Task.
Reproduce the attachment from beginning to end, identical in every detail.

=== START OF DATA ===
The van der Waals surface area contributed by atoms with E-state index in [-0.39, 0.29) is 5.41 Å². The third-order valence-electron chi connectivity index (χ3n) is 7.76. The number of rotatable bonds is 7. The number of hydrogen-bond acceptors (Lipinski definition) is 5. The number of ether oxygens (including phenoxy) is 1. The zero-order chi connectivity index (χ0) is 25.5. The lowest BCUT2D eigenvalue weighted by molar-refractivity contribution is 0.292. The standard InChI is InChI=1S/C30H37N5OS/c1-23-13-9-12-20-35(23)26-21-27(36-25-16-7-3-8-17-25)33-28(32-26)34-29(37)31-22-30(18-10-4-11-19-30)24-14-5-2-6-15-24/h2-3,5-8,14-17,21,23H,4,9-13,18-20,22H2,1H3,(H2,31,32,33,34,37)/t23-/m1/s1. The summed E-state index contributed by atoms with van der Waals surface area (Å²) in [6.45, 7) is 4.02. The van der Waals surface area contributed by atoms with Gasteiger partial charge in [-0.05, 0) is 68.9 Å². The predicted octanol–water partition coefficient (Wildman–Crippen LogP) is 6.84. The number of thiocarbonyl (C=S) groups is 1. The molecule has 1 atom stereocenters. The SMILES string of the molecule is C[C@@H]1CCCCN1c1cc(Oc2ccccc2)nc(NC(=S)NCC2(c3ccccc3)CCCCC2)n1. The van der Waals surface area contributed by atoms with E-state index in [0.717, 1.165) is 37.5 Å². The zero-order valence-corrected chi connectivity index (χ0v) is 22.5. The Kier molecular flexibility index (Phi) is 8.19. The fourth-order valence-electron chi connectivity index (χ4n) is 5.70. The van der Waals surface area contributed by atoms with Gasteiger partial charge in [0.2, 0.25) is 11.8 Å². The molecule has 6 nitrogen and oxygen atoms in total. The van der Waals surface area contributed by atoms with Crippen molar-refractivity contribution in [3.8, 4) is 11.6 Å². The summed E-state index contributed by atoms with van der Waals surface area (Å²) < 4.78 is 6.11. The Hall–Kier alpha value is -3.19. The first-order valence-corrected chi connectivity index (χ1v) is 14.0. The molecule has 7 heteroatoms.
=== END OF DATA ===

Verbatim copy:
The van der Waals surface area contributed by atoms with E-state index in [-0.39, 0.29) is 5.41 Å². The third-order valence-electron chi connectivity index (χ3n) is 7.76. The number of rotatable bonds is 7. The number of hydrogen-bond acceptors (Lipinski definition) is 5. The number of ether oxygens (including phenoxy) is 1. The zero-order chi connectivity index (χ0) is 25.5. The lowest BCUT2D eigenvalue weighted by molar-refractivity contribution is 0.292. The standard InChI is InChI=1S/C30H37N5OS/c1-23-13-9-12-20-35(23)26-21-27(36-25-16-7-3-8-17-25)33-28(32-26)34-29(37)31-22-30(18-10-4-11-19-30)24-14-5-2-6-15-24/h2-3,5-8,14-17,21,23H,4,9-13,18-20,22H2,1H3,(H2,31,32,33,34,37)/t23-/m1/s1. The summed E-state index contributed by atoms with van der Waals surface area (Å²) in [6.45, 7) is 4.02. The van der Waals surface area contributed by atoms with Gasteiger partial charge in [-0.05, 0) is 68.9 Å². The predicted octanol–water partition coefficient (Wildman–Crippen LogP) is 6.84. The number of thiocarbonyl (C=S) groups is 1. The molecule has 1 atom stereocenters. The SMILES string of the molecule is C[C@@H]1CCCCN1c1cc(Oc2ccccc2)nc(NC(=S)NCC2(c3ccccc3)CCCCC2)n1. The van der Waals surface area contributed by atoms with E-state index in [0.717, 1.165) is 37.5 Å². The zero-order valence-corrected chi connectivity index (χ0v) is 22.5. The Kier molecular flexibility index (Phi) is 8.19. The fourth-order valence-electron chi connectivity index (χ4n) is 5.70. The van der Waals surface area contributed by atoms with Gasteiger partial charge in [0.2, 0.25) is 11.8 Å². The molecule has 6 nitrogen and oxygen atoms in total. The van der Waals surface area contributed by atoms with Crippen molar-refractivity contribution in [3.8, 4) is 11.6 Å². The summed E-state index contributed by atoms with van der Waals surface area (Å²) < 4.78 is 6.11. The Hall–Kier alpha value is -3.19. The first-order valence-corrected chi connectivity index (χ1v) is 14.0. The molecule has 7 heteroatoms.